Renata Avila: You know, like, if this was a case as any other case and as a political case, one of the tests of due process is that you can prepare a defense and that the defense is prepared, like, in private, that it is not… And that there’s a prospect of a free and fair trial by an independent judge or jury. And in the case of Julian, I think that the situation at the embassy eroded so much the possibilities and it limited our ability, it really limited our ability to prepare a case. And so it has been 10 years that the order said …
Max Blumenthal: You can’t talk to your client!
Renata Avila: Not only I cannot talk to my client, I was leaving my devices and my devices were bugged and the devices of all the lawyers were bugged.
Max Blumenthal: That’s I mean, when you’re talking to your client, you’re talking to the CIA.
Renata Avila: And not only that, I mean, it was, for a lawyer, even operating inside the embassy was oppressive, you know, and we were, like, even, like, sneaking into the ladies toilet to whisper into the ear fundamental things for Julian. And even that was recorded. And that, I mean, if you cannot prepared your defense, it is contaminated. I mean, it is a device … you cannot solve it. And I think that that’s one of the strong reasons to declare all this process – it is not legitimate.
Max Blumenthal: That should be amplified. I mean, that, in particular, should be amplified. More people need to know about that. And the mainstream media should… because that’s a very scary legacy…
Renata Avila: As the lawyer, it was one of the hardest experiences because we knew, we knew that we were, like, spied on. We didn’t know until now for how many agencies, you know?

The other aspect is, like, it will not be a fair trial here. I mean, and that’s one of the arguments. It is a political persecution, it is not a prosecution, it is a persecution, this case.

And I think that the second example is the way that Chelsea Manning is being treated now. I mean, if you put the two things together, it is obvious that this case shouldn’t be. I mean, anyone believing in the rule of law and the right of a free and fair trial should oppose strongly this circus.

Randy Credico: At this point they really don’t care. The CPS, the U.K. Crown Prosecut[ion] Service, which collaborated with the Trump administration, I mean, Trump is, you know, totally, like, laughed at by the British entire system. And yet they are doing his work as lapdogs. Right now, the CPS UK is actually a vassal entity under the U.S. Justice Department, under Barr. People gotta understand that. And why do they continue to collaborate? First of all, they do the thing … they collaborated on or they instigated this bogus investigation by the Swedes. They’re the ones that did it. Look at the FOI results that Stefania Maurizi was able to elicit, the complicity of the Crown Prosecution Service with the Swedish government, forcing them to keep open that bogus investigation – there was never a charge, it was just an investigation.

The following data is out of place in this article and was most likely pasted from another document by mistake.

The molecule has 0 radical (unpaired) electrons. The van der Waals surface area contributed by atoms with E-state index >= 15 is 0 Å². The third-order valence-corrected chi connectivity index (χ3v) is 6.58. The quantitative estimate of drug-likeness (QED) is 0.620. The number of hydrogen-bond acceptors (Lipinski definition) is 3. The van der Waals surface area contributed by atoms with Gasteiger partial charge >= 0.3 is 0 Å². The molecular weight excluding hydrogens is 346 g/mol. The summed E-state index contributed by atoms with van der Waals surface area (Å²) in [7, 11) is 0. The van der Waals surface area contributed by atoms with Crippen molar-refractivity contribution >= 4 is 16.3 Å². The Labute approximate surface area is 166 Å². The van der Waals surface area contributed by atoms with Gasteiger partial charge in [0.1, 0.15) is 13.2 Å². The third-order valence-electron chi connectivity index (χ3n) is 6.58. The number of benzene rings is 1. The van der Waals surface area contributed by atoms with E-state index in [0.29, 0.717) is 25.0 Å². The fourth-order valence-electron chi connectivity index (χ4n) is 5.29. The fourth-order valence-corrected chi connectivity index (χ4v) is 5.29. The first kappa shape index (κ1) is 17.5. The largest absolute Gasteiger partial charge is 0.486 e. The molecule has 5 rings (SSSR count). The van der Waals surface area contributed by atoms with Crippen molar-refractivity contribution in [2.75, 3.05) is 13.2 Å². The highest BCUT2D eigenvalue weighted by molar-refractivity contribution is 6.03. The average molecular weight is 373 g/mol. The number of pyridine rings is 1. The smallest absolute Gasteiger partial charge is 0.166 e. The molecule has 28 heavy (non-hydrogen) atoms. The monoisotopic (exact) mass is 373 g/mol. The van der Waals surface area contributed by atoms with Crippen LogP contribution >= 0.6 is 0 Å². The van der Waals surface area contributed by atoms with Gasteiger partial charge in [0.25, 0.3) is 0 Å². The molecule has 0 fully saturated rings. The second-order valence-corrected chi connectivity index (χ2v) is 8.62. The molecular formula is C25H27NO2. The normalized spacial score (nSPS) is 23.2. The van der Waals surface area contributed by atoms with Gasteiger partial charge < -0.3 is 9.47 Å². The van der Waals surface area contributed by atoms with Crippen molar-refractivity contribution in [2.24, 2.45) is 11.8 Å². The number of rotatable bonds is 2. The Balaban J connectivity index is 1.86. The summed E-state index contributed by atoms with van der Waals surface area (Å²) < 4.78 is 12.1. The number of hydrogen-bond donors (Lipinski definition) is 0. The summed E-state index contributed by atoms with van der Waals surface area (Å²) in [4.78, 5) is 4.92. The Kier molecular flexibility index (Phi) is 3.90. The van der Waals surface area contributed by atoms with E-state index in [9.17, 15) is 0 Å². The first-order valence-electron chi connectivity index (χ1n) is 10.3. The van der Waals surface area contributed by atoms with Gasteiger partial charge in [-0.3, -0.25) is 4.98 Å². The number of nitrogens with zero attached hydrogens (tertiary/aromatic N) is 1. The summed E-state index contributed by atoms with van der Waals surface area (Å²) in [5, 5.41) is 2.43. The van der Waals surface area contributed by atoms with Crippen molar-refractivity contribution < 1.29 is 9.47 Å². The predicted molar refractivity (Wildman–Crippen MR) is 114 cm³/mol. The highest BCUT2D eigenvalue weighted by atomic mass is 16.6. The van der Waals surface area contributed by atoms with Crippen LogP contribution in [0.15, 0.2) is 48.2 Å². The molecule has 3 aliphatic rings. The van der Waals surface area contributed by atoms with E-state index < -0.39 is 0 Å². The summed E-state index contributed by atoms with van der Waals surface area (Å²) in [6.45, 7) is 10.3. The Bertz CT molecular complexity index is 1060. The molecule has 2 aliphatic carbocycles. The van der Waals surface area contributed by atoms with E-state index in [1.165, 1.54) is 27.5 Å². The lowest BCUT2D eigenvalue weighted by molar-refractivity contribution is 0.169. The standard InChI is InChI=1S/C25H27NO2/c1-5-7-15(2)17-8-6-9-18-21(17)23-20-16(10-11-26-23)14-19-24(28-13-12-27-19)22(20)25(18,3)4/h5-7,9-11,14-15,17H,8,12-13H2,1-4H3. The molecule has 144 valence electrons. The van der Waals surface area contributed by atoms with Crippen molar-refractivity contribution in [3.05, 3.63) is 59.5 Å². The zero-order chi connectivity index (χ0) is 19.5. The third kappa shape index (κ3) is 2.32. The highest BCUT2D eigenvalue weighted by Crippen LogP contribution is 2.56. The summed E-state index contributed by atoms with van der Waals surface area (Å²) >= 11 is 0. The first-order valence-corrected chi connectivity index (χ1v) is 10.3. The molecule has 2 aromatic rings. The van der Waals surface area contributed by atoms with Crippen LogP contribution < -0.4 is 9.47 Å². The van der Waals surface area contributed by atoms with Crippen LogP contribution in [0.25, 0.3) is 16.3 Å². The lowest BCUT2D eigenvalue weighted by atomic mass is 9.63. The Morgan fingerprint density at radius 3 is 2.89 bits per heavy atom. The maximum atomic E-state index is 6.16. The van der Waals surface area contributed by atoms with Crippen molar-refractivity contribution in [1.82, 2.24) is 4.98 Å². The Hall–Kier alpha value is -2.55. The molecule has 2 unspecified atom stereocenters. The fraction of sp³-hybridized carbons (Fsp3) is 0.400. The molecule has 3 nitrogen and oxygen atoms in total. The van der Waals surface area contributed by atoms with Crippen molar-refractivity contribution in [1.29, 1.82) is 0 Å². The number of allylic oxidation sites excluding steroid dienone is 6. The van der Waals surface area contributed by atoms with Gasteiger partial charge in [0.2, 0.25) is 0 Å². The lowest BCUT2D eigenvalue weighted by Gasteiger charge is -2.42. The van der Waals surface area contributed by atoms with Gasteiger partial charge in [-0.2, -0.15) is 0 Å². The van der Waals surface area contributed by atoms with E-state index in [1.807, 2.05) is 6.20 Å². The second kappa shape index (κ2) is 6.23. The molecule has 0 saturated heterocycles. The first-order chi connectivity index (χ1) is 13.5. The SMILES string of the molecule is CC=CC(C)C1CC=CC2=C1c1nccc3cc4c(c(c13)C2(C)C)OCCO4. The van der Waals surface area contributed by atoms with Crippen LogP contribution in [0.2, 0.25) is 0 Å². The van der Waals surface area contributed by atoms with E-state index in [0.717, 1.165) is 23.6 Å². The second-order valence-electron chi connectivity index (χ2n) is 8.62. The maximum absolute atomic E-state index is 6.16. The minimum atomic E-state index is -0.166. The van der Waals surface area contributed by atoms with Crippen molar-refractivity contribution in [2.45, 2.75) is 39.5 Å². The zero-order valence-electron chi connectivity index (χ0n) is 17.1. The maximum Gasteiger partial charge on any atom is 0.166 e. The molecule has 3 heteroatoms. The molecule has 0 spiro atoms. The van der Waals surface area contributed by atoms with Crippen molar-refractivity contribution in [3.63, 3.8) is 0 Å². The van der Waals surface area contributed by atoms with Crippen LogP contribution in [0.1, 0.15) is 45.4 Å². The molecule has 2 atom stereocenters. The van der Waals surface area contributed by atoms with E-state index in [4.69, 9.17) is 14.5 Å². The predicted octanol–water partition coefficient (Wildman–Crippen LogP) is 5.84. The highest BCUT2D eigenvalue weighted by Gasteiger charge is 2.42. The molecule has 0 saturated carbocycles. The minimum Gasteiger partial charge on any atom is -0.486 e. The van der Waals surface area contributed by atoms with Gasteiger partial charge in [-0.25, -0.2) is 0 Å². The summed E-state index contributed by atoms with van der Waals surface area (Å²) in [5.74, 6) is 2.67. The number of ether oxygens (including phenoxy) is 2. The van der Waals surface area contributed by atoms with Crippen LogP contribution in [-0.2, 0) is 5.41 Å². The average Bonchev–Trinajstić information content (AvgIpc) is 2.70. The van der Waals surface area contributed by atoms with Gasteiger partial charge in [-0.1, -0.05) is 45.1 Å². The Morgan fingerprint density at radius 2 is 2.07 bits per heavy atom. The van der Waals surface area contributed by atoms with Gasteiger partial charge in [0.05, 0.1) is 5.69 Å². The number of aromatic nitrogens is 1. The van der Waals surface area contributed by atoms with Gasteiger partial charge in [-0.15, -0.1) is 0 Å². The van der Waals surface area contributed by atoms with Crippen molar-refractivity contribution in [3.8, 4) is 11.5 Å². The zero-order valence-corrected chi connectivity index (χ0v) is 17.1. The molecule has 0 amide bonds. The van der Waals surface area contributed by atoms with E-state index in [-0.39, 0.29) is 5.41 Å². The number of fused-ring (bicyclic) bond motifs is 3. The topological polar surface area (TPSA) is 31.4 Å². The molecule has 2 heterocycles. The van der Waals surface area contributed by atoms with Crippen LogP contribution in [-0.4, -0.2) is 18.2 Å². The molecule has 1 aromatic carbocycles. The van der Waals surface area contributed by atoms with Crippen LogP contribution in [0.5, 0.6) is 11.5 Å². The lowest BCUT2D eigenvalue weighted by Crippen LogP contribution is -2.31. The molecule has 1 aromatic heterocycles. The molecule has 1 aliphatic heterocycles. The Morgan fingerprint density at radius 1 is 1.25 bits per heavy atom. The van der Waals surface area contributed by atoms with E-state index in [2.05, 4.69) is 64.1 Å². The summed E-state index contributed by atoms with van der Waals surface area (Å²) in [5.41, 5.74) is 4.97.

Renata Avila: You know how bad it is? I mean, right now there’s this process trying to extradite that Sacoola woman, the CIA woman who killed a kid in the UK. I mean, she killed a kid. It’s so dependent, the UK is such a… you know, like, it’s reversed the role, now it’s such a colony of the US. They are not even defending the right of, you know, justice of a British family. What can we expect? A CIA woman, you know, like, that’s the level of independence that we can expect, especially when they are
Randy Credico: Anne Sacoolas, right.
Renata Avila: Yes, sorry, I got that name is wrong but I got the facts right! We don’t know what her real name is, CIA agents, so…
Max Blumenthal: And the UK is doing nothing. She killed a 19-year-old British citizen.
Randy Credico: So you see that, the hypocrisy…
Renata Avila: That’s the level of commitment. And something ridiculous was, like, you have the FCO promoting freedom of the press while doing deals with the Saudis who Khashoggi and doing… and going so fresh about having Julian Assange under such terrible conditions for so long. I mean, it was so horrendous, the responses from them, that they will even deny the right of some minutes of sun at the balcony of the embassy. They were saying if he’s at the balcony, we can arrest him.
Randy Credico: Wow, that’s amazing. It’s just, look, I could go on all day. But, folks, I want to hear… there’s a lot more that Renata Avila has to say. And tomorrow you don’t want to miss it, along with Max Blumenthal.

We’re going to take a short break, we’re going to play, when we come back, this whole thing with the SAMs [Special Administrative Measures], right? When we come back we’ll play a tape with Julian Assange talking about what’s going to happen if he does get extradited in the lack of communications that he will have. He was alluding last week [sic] in this tape that I have to Lynne Stewart, who did, like, four years in prison for violating the SAMs agreement. And let’s just play this quick musical break and we’ll come back with Ralph Poynter.

Randy Credico: Alright. Another golden oldie from the ’80s and Nicaragua, Carlos Mejía Godoy, he and his brother played a lot of that music down there when I was in Nicaragua in the 80s.